It has been refurbished as a gallery with space for contemporary exhibitions as well as an archive of objects from his life and work. My favourite items being his extra large cup and saucer and the leather satchel he took around the country when engaged in socialist lectures later in his life.

WM's Satchel; Extra Large Cup & Saucer as provided by the Burne-Joneses: Bob & Robert Smith Topsey

WM’s Satchel; Extra Large Cup & Saucer as provided by the Burne-Joneses: Bob & Robert Smith Topsey

Above all, Morris seems to have been someone who possessed great enthusiasms, about poetry, art, fairness and fellowship. The gallery does a great job of bringing these to life. The accompanying exhibition documenting Bob & Roberta Smith’s campaign to save arts education for children chimed well with the themes of Morris’s own life and the continuing relevance of his ideas.

I headed back on the Victoria line to Pimlico and Tate Britain, to wallow in the room full of paintings by Rosetti and Burne-Jones.

tate

The evening ended up with a visit to an old friend in Deptford – where there are so many stories and secret places it will need a blog all of its own…

Saturday began with a trip to Borough Market, a walk along the Thames (pausing to look in at the Tate Modern’s Turbine Hall and taking a ride in the singing lift at the Royal Festival Hall). Tea in the Crypt at St Martin’s In the Field (another Palladian building), then using up the last of my energy for one more exhibition – Goya: The Portraits at the National Gallery, which was crowded and expensive but still impressive.

The Uncanny Canteen at Primary

Primary, a former primary school just outside the centre of Nottingham, was set up to provide studio space and support for artists in the city, as such it offers a unique place where artists and the public can share ideas and experience work from around the world.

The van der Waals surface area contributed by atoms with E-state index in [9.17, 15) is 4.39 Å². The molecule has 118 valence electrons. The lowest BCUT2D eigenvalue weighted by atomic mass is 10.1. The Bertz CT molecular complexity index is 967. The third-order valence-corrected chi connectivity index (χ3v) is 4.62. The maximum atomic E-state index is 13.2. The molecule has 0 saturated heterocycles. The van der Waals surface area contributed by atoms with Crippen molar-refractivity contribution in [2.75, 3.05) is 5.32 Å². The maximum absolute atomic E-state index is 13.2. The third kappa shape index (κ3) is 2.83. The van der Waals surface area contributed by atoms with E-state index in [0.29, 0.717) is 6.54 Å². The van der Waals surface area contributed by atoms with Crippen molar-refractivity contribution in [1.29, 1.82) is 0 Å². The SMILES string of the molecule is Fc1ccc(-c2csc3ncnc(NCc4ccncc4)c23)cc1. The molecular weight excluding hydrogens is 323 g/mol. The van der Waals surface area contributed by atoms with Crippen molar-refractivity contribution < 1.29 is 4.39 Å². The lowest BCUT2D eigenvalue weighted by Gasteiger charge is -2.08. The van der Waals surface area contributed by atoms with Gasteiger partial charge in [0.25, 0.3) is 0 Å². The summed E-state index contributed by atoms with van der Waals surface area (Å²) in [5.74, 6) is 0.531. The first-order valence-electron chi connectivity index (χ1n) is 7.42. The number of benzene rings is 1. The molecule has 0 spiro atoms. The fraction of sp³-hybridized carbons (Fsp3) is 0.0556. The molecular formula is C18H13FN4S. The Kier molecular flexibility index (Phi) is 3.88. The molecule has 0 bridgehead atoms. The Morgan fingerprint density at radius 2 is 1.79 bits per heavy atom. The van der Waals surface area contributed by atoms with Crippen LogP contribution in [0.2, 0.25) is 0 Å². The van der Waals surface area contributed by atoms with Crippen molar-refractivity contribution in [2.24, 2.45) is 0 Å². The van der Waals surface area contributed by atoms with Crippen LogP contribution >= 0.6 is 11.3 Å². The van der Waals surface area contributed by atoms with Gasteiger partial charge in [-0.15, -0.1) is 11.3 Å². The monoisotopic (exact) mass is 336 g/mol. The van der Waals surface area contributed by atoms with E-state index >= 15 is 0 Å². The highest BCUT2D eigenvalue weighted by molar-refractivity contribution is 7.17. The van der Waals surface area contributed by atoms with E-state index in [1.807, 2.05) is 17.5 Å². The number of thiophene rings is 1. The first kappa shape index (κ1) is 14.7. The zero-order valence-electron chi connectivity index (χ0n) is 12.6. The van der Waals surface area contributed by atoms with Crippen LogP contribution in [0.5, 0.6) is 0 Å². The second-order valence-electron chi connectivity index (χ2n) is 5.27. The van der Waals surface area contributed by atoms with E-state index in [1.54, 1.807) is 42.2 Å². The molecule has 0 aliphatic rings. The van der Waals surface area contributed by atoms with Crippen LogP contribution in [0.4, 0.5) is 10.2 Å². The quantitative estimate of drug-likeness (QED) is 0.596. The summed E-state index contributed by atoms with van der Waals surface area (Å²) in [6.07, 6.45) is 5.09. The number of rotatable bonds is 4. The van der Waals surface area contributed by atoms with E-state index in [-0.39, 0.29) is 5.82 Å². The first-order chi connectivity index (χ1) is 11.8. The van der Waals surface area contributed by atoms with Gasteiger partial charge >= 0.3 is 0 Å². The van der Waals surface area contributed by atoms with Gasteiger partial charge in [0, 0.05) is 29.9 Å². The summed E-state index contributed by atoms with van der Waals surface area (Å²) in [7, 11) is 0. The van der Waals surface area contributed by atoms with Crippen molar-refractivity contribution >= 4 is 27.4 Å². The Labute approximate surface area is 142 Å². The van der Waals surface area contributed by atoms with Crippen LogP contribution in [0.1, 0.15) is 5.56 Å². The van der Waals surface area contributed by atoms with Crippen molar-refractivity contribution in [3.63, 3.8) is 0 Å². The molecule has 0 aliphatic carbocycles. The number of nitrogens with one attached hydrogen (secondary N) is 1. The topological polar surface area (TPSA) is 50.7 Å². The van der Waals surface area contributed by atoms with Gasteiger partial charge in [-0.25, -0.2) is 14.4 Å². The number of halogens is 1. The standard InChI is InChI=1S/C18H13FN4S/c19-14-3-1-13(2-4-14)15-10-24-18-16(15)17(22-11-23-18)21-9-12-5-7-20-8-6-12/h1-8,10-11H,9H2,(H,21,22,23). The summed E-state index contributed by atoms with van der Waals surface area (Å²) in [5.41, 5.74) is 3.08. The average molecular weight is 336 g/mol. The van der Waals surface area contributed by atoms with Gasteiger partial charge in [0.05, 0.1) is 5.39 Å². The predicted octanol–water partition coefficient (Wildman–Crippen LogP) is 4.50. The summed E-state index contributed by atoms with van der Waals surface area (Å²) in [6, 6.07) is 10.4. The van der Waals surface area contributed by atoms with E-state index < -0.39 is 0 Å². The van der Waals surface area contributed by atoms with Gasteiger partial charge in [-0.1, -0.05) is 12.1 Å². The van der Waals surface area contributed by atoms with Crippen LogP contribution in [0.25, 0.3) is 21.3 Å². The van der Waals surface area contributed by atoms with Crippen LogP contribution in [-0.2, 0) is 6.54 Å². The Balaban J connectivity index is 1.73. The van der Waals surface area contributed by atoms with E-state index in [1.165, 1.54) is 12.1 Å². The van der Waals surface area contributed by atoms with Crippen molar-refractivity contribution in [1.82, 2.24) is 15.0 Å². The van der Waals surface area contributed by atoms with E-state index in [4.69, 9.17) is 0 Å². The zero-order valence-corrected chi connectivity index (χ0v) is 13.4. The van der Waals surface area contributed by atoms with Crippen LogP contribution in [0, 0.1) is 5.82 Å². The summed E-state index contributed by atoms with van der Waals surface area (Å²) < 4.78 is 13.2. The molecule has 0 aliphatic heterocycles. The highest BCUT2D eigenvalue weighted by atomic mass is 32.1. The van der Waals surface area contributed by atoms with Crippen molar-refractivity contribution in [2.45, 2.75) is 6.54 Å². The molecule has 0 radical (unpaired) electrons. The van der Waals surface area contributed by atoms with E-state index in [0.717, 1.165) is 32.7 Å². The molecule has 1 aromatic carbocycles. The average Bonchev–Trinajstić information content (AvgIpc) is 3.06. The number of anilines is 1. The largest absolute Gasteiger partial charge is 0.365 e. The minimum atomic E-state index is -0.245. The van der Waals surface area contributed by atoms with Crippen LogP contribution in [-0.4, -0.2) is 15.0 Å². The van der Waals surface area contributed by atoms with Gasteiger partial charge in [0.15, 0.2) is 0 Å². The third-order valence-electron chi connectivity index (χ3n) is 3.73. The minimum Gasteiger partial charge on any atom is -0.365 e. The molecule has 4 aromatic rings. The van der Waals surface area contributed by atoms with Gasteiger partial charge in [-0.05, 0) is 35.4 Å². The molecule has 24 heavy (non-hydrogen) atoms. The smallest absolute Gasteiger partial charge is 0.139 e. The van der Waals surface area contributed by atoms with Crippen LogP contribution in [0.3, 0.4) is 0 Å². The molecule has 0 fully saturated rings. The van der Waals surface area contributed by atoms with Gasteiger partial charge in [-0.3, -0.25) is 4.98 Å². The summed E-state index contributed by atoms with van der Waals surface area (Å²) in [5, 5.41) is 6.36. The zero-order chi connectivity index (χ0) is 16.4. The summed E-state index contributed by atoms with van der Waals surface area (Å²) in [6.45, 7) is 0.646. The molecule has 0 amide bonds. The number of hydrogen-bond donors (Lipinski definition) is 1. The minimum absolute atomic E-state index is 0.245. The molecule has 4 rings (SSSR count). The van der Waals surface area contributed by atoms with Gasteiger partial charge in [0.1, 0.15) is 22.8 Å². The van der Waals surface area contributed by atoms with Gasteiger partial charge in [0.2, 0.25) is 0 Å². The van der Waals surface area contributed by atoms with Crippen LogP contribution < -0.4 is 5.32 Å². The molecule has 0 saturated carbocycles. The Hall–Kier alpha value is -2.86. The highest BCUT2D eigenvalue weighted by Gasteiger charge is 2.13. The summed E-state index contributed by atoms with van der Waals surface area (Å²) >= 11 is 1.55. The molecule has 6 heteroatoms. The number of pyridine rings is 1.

The Uncanny Canteen served both as a fundraiser for the Grade II listed building and as an introduction to the activities of the residents of Primary.

Billed as “A mysterious gourmet tour of Primary in eight courses,” this evening of food, art and exploration promised to combine the culinary talents of Small Food Bakery’s Kimberley Bell with work by many of the artists who find their home in this artist-led space.

The evening began with ‘Khlebosolny’ a ritual welcome across the threshold comprising sourdough bread symbolising hospitality and friendship, and salt symbolising preservation and longevity. Performance artist Chris Lewis-Jones, dressed as a waiter, played the accordion at the door.

Atmospherically lit and decorated, the central project space was transformed into a moody dining room – but first a trip to the bar for a Midland Bramble cocktail made from gin, lemon and locally made cherry wine.

dining room

The next course led us to Russian born artist Yelena Popova’s studio for The Black Square, a Constructivist inspired vodka cocktail full of fruit juices, vitamins and minerals.

Thus enlivened, we were led into the next space and presented with specially selected pieces of chocolate, while behind a screen, Rebecca Lee performed a piece for flute by Debussy.

Back in the bar, performance artist Simon Raven was swathed in silver foil to perform Human Canapé, his comment upon actors being hired at minimum wage to re-stage seminal performance works at an LA Museum of Contemporary Arts Gala. Cheese and pineapple on sticks, stuffed olives and performance art make one rather thirsty, so it was back to the bar for another cocktail.

simon raven